High consumption of meats, eggs, fish and nuts at night bad for heart, finds study
Significant environmental/behavioural changes have occurred over the last several decades, in association with increased cardiometabolic (e.g., obesity, diabetes) and cardiovascular diseases. These include the introduction of energy-dense and highly palatable foods, reduced physical activity, and decreased sleep duration.
In a recent study, researchers have reported that eating high BCAAs meal at the end of the active period increase the risk of cardiac disease. The study findings were published in the Journal of Molecular and Cellular Cardiology on April 20, 2021.
Of the major metabolic alterations reported in cardiometabolic/ cardiovascular disease states, perturbed branched-chain amino acid (BCAA; leucine, isoleucine, and valine) catabolism has received appreciable attention recently. Despite appreciation that branched-chain amino acids impact risk for obesity, diabetes mellitus, and heart failure, it is currently unknown whether the time-of-day at which dietary BCAAs are consumed influence cardiometabolic/cardiovascular outcomes. Therefore, Mary N. Latimer and her team conducted a preclinical study to determine whether the time-of-day at which dietary BCAA are consumed impacts a physiologic response (cardiac growth), as well as the potential pathologic implications of such a phenomenon.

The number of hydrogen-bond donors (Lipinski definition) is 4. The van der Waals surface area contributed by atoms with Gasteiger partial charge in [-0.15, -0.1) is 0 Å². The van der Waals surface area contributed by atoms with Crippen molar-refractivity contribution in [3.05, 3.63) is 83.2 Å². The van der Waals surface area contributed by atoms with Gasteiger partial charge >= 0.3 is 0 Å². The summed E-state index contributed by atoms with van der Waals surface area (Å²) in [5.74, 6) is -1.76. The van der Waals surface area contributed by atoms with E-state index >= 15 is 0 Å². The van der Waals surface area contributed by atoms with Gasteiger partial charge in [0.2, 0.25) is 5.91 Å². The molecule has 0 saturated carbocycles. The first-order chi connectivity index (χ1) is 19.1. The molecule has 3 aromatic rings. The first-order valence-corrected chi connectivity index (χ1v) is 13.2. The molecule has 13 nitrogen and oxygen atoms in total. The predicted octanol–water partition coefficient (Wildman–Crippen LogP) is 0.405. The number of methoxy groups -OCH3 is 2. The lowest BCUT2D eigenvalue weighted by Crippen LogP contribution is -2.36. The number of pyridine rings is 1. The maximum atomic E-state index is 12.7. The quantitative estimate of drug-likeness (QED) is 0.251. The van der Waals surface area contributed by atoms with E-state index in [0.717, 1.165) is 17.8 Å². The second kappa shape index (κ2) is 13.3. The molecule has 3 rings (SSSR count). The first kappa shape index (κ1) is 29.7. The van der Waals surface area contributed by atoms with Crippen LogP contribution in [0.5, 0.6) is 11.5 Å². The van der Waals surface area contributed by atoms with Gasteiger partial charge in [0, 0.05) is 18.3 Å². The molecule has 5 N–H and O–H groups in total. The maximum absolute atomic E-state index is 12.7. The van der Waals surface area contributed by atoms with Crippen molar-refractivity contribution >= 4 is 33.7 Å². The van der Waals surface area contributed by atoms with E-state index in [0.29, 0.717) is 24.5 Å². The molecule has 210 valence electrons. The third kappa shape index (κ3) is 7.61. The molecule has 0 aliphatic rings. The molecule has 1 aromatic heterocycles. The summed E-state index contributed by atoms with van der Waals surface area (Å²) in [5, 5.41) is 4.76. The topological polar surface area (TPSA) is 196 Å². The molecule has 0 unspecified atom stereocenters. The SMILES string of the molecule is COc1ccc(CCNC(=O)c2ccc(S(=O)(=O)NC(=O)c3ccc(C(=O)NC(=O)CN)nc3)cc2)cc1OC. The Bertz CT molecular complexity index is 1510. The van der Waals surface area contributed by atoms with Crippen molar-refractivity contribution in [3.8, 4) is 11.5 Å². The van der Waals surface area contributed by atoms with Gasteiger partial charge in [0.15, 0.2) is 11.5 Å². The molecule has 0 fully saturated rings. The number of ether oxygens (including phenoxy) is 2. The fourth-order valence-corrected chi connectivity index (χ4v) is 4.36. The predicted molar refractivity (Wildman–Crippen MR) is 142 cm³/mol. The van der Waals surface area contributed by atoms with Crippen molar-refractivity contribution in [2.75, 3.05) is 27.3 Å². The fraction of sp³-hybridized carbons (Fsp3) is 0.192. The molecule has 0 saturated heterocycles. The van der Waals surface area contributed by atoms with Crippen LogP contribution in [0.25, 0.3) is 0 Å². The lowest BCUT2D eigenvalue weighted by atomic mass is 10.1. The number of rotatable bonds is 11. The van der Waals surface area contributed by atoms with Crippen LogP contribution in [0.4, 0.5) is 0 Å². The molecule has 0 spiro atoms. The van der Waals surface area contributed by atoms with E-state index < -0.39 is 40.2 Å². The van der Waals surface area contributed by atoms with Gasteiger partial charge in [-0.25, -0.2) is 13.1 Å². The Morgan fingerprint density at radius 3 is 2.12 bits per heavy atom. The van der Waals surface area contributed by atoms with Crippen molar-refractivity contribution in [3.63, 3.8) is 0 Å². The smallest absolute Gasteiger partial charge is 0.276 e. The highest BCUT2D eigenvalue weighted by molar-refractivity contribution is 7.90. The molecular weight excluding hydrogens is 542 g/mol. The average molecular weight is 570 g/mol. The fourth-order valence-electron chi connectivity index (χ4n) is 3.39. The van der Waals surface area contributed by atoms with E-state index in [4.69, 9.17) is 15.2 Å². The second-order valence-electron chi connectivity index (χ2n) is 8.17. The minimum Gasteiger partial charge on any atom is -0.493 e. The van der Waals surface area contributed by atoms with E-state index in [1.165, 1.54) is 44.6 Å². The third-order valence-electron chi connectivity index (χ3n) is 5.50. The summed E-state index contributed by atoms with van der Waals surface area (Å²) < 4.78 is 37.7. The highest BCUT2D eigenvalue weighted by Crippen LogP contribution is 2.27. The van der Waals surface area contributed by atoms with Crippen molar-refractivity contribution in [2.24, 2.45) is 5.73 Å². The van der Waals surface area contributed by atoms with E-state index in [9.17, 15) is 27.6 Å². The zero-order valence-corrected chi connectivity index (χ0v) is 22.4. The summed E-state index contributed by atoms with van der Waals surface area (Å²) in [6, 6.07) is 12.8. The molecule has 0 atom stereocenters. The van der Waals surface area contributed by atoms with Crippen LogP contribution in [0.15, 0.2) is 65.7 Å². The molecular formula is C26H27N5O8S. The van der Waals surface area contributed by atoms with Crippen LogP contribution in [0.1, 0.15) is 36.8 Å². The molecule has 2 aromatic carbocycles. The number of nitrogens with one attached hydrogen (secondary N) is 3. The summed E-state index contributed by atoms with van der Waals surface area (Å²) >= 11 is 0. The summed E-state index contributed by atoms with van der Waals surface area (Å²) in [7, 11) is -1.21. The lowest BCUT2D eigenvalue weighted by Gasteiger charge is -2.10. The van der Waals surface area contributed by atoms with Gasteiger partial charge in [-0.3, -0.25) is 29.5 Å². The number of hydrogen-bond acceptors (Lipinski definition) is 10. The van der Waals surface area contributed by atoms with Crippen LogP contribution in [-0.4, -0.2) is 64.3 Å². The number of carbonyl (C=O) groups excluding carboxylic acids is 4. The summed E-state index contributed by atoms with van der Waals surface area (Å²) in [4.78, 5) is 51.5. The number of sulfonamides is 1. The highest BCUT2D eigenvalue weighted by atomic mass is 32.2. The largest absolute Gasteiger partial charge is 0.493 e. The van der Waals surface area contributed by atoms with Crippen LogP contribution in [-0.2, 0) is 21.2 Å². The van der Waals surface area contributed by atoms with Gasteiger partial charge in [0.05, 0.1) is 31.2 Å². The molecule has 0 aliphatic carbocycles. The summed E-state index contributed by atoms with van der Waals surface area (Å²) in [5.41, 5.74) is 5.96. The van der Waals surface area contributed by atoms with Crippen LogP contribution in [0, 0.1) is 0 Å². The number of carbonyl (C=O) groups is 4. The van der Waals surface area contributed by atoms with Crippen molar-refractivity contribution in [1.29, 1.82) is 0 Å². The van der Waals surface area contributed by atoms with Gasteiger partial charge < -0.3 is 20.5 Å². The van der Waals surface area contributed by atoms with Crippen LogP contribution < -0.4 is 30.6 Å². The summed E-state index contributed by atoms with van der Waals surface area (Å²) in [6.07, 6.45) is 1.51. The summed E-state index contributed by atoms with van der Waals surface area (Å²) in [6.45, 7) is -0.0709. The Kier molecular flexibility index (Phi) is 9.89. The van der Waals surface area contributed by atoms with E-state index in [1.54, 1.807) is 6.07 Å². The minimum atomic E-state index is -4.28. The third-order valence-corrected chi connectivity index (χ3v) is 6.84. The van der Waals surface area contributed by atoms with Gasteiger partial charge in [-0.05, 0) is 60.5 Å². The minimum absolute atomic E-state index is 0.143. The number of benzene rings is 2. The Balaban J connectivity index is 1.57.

Key findings of the study were:
- Upon analysis, the researchers found that feeding mice a BCAA-enriched meal at the end of the active period (i.e., last 4 h of the dark phase) rapidly increases cardiac protein synthesis and mass, as well as cardiomyocyte size. However, they noted that consumption of the same meal at the beginning of the active period (i.e., first 4 h of the dark phase) is without effect.
- They also noted that this effect was associated with greater BCAA-induced activation of mTOR signaling in the heart at the end of the active period.
- Upon pharmacological inhibition of mTOR (through rapamycin), they observed blocked BCAA-induced augmentation of cardiac mass and cardiomyocyte size.
- They further noted that genetic disruption of the cardiomyocyte circadian clock abolished time-of-day-dependent fluctuations in BCAA-responsiveness.
- They reported that repetitive consumption of BCAA-enriched meals at the end of the active period accelerated adverse cardiac remodeling and contractile dysfunction in mice subjected to transverse aortic constriction.
The authors concluded, " our data demonstrate that the timing of BCAA consumption has significant implications for cardiac health and disease."
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